Surprise, Valence, Emotion: The Multivectorial Integrative Cardio-Phenomenology of Surprise
The present paper questions the taken-for-granted identity between surprise and emotion, according to its common meaning in psychology. I therefore hypothetize that the introduction of the concept of valence offers a crucial contribution in order to dismantle the above mentioned identity, thus paving the way for a more fruitful understanding of surprise, namely including cognition, bodily experience, time and language.
Such a discussion about the emotional valence-character of surprise therefore requires to open up the fitting epistemological background for it. Instead of a mere body-brain interaction I will suggest the necessity of a more encompassing setting, namely: body-heart-brain, descriptible with the double-face rhythm of surprise, both lived emotional and cardio-vascular: hence the hypothesis of cardiophenomenology as an integrated epistemology including heart into the body-brain circulation: far more than the mere one-sided third person neurological level, the heart both in its physiological and in its lived affective aspects thus represents a unique possibility of intertwinning first person lived affections and third person organic pre-conscious sensations.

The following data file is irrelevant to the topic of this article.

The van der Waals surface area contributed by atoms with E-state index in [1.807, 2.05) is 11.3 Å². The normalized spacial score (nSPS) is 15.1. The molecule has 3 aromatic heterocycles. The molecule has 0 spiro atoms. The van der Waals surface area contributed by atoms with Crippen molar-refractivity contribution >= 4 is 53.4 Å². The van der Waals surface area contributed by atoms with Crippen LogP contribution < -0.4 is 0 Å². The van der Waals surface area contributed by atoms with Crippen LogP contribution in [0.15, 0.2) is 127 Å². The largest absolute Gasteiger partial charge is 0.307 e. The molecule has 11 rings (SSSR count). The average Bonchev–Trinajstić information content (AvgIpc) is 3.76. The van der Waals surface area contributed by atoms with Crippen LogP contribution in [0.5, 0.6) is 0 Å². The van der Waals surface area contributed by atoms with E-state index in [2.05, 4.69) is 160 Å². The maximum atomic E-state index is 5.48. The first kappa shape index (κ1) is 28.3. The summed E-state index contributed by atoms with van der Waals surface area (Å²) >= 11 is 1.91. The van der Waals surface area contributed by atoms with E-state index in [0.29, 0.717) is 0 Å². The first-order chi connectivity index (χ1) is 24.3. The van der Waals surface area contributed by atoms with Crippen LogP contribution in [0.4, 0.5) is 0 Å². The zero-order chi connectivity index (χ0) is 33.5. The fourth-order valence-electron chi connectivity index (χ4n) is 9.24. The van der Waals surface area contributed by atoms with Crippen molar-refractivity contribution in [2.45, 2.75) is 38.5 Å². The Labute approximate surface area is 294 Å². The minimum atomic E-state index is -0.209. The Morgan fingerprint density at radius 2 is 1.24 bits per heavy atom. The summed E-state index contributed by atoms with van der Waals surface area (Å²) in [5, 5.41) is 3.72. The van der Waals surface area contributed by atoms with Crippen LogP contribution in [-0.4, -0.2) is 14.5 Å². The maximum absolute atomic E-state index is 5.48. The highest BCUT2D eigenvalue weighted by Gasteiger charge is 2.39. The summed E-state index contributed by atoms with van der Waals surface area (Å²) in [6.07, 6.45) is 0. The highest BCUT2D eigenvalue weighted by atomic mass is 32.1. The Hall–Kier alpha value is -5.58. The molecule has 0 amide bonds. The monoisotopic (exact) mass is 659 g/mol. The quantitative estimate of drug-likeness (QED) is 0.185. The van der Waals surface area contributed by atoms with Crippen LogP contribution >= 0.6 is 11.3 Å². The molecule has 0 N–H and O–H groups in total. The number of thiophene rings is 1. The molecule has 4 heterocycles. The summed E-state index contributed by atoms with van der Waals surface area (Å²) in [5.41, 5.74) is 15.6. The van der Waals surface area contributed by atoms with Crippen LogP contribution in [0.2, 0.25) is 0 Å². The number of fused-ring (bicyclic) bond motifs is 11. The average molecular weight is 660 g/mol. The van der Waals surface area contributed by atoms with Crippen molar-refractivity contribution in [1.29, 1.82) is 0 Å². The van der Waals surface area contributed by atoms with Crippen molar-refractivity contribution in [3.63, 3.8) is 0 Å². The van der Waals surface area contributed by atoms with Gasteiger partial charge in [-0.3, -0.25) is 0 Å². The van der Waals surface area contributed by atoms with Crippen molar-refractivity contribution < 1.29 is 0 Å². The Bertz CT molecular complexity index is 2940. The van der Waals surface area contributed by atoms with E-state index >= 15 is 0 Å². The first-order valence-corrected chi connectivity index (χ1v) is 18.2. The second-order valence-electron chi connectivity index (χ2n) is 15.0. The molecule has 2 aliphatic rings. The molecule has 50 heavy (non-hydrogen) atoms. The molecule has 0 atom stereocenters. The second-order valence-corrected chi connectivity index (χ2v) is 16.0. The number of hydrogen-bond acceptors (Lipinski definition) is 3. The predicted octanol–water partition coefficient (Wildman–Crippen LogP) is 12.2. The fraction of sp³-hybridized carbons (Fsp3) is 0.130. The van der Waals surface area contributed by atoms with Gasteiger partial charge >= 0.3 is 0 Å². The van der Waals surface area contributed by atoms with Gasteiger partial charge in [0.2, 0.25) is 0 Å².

The hypothesis of cardiophenomenology unfolds the general framework of the inquiry into the dynamics of surprise as including an emotional component while not being an emotion as such. In the end surprise will be identified as an encompassing circular phenomenon.